Support and Funding for a Canadian Standard for Flushable Consumer Products
All of us in the wastewater sector understand the harmful impact that so-called flushable products have on our municipal wastewater systems. From additional maintenance, to equipment damage, to clogs and system failures to contamination of sludge, this issue is costing Canadian municipalities over $250 million each year. The inappropriate labelling of products and counter-education of our customers needs to be addressed. Currently, there are no standards, regulations or official definitions for the use of the term "flushable." A solution is needed that supports jobs and free trade, but not at the expense of our wastewater systems. MESUG and CWWA have combined forces to address this situation for Canadian utilities, but we need your support.
MESUG, the Municipal Enforcement Sewer Use Group, is a non-incorporated group of municipal enforcement professionals working together to address common issues regarding sewer use in Canadian municipalities. MESUG spearheaded this effort to bring awareness and then invited CWWA to be a partner to assist with financial administration and national/international outreach. CWWA, the Canadian Water and Wastewater Association, is a registered not-for-profit corporation that serves as the national professional association for our municipal sector. Together, MESUG and CWWA have been working on this issue for a few years, and working at it from various angles.
An ISO (international standard) initiative was commenced in 2014 by Canada through ISO’s Technical Committee (TC) 224. Considerable progress was made on the development of a Technical Specification regarding the quality and characteristics of products that might be considered "flushable" and how products, flushable and non-flushable, might be clearly labelled. This international committee consisted of both utility representatives as well as those in the wipes manufacturing industry. This work was nearing completion when it was halted by a challenge from the manufacturers concerning test methods.
Over the same timeframe, INDA, the US-based trade association for non-woven products, sought collaboration with the major North American wastewater associations (CWWA, NACWA, WEF and APWA), to review and improve their voluntary Code of Practice and their Guidance Document for Assessing Flushability (GD3) of their products. A task group of wipes industry and municipal utility representatives worked to develop a more stringent fourth edition of the INDA Guidance Document – GD4, but this work halted by the end of 2016 when the manufacturers failed to accept proposals for new tests and pass/fail criteria provided by the wastewater associations.
INDA and the utility associations did however come to agreement on a new voluntary Code of Practice with better guidelines for labeling of any product that could likely be flushed – although we did not agree that any products could be considered flushable yet. You can obtain the new Code of Practice at: http://www.inda.org/code-of-practice-download/ .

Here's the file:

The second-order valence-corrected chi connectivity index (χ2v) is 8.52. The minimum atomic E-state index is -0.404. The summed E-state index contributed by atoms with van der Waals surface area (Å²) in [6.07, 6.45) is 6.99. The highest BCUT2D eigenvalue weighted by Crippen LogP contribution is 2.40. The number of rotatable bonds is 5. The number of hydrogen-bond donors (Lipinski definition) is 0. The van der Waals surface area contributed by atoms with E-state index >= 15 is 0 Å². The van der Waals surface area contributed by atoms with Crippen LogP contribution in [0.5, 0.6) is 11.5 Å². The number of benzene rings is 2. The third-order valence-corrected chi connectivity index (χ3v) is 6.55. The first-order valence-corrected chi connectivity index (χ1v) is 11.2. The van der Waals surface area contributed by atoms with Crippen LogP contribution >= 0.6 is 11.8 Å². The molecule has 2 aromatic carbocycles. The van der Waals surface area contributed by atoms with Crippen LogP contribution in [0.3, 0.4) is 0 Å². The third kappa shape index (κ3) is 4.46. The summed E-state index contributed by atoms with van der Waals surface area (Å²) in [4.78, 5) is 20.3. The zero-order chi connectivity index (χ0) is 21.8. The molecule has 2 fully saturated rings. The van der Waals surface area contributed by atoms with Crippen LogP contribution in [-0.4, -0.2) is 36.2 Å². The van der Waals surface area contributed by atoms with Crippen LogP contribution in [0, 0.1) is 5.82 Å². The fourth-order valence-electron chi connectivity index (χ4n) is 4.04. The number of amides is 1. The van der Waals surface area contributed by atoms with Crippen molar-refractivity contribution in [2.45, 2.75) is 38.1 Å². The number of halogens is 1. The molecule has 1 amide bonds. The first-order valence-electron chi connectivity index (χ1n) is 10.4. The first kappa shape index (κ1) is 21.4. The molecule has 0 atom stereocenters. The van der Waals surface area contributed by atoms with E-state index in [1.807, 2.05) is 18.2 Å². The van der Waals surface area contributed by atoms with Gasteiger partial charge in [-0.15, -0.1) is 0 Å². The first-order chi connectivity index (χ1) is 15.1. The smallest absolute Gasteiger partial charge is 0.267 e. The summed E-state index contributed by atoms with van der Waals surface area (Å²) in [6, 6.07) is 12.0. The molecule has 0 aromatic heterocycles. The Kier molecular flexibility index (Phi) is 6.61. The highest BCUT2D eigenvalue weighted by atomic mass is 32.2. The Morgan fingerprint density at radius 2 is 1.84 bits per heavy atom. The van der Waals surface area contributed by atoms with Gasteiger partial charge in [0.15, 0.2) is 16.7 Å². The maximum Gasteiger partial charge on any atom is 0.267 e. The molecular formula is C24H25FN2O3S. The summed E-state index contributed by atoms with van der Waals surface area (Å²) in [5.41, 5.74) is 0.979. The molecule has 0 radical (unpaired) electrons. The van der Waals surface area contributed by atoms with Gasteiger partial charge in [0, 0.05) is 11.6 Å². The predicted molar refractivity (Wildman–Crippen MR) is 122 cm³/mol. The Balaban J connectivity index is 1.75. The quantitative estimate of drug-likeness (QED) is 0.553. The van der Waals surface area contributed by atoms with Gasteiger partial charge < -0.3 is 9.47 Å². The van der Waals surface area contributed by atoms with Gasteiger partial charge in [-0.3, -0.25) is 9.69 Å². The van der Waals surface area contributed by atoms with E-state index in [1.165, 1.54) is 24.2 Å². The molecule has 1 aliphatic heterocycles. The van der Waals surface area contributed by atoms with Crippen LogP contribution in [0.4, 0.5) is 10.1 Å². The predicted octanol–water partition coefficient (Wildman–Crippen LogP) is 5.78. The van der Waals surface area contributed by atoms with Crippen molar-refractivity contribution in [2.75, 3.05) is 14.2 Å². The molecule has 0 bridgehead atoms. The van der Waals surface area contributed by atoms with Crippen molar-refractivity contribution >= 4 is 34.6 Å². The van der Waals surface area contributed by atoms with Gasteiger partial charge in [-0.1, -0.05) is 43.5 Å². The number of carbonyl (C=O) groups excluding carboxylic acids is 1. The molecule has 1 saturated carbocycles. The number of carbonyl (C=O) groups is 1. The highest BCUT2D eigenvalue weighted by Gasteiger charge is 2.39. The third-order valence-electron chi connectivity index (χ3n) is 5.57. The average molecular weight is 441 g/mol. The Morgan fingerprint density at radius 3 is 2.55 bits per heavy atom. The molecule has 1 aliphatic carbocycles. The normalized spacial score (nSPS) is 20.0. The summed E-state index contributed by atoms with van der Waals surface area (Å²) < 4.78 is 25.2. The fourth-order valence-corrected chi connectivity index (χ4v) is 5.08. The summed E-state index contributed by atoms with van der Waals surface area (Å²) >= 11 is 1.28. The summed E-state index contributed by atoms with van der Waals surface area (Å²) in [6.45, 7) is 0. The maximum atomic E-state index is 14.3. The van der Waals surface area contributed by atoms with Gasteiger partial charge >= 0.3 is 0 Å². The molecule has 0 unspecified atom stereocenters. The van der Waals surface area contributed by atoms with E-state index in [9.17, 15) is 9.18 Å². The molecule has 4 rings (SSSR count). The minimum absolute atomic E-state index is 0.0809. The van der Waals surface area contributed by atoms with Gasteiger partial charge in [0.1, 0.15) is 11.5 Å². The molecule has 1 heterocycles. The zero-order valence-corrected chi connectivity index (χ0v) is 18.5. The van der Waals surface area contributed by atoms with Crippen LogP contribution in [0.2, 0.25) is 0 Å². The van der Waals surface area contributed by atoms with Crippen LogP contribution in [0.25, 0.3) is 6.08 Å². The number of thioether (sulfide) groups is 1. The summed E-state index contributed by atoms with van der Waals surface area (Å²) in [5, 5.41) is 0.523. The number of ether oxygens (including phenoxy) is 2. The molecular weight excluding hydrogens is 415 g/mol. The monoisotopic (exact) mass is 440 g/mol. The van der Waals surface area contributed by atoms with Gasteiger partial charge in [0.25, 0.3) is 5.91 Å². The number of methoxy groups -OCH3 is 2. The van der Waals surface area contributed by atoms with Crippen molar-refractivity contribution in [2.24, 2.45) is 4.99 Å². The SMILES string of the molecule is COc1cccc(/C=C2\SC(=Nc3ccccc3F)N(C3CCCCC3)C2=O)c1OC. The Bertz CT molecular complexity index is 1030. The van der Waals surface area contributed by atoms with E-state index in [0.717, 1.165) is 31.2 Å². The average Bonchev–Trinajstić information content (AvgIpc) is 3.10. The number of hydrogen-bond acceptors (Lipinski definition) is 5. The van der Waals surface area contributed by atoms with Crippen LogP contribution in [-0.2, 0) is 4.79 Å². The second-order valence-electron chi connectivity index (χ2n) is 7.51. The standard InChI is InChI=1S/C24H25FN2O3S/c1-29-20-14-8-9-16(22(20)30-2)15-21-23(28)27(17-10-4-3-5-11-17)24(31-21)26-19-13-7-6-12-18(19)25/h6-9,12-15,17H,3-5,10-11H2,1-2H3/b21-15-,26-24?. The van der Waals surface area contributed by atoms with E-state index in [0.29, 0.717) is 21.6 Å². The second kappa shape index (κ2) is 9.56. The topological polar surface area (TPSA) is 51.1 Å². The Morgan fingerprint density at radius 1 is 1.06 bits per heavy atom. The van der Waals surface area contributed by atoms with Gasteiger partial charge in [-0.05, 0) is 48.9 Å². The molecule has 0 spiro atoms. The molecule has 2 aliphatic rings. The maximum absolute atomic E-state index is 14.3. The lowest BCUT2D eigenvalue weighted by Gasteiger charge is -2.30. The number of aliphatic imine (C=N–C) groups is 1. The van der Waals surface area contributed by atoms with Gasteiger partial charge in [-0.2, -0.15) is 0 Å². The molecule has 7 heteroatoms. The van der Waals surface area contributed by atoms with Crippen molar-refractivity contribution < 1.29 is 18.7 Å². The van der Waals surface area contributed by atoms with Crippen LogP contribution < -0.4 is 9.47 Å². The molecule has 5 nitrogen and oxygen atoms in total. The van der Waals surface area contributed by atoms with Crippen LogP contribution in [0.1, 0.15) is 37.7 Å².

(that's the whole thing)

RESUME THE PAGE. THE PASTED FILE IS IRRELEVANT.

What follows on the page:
So this leaves us with the original question of "what is flushable?" With the suspension of the ISO work and collaboration with INDA failing, the wastewater associations joined together to form the International Water Services Flushability Group (IWSFG). This informal coalition put together a position statement on non-flushable and flushable labelled products which is now supported by wastewater services in 25 countries and by over 300 stakeholders. You can see the position statement and the entire list here.. The IWSFG is also developing a flushable product standard that would be acceptable to wastewater services.
How you can help
Any developed standard (whether international or North American) would require adoption within Canada, as a Canadian Standard, to be enforceable. The ISO and continuing IWSFG work has paved the way, and saved much time, on the development of a Canadian national standard. However, funding is required to continue this work and move us forward toward the implementation of a standard into legislation.
We are requesting Canadian wastewater utilities to contribute to a common fund for the development, adoption and implementation of a Canadian Standard for ‘Flushability’. Previous quotes from standards associations estimate a cost in the range of $150,000 over 18 months to develop a Canadian standard. Additional funds would be required to support lobbying efforts and the process to have such a voluntary standard adopted as an enforceable regulation. Given that the annual cost to Canadian utilities for responding to inappropriately flushed products is assessed at $250 million, the cost-benefit ratio of this investment is clearly evident.
Show your leadership by adding your logo to the Canadian Wastewater Statement on Flushables
Please contact Kara Parisien at CWWA for support information:
CWWA Communications (613)747-0524 ext 4
Payments are to be made to the Canadian Water and Wastewater Association with a note to direct funds to flushable standard campaign.
Canadian Water and Wastewater Association
1010 Polytek Street Unit 11
Ottawa, ON, K1J 9H9
Contact Account Receivable Clerk Louisa Spina for payment details, electronic banking, invoices and receipts.
Louisa Spina, CWWA Accounts Receivable
(613)747-0524 ext 226
|Visit the CWWA website for more information|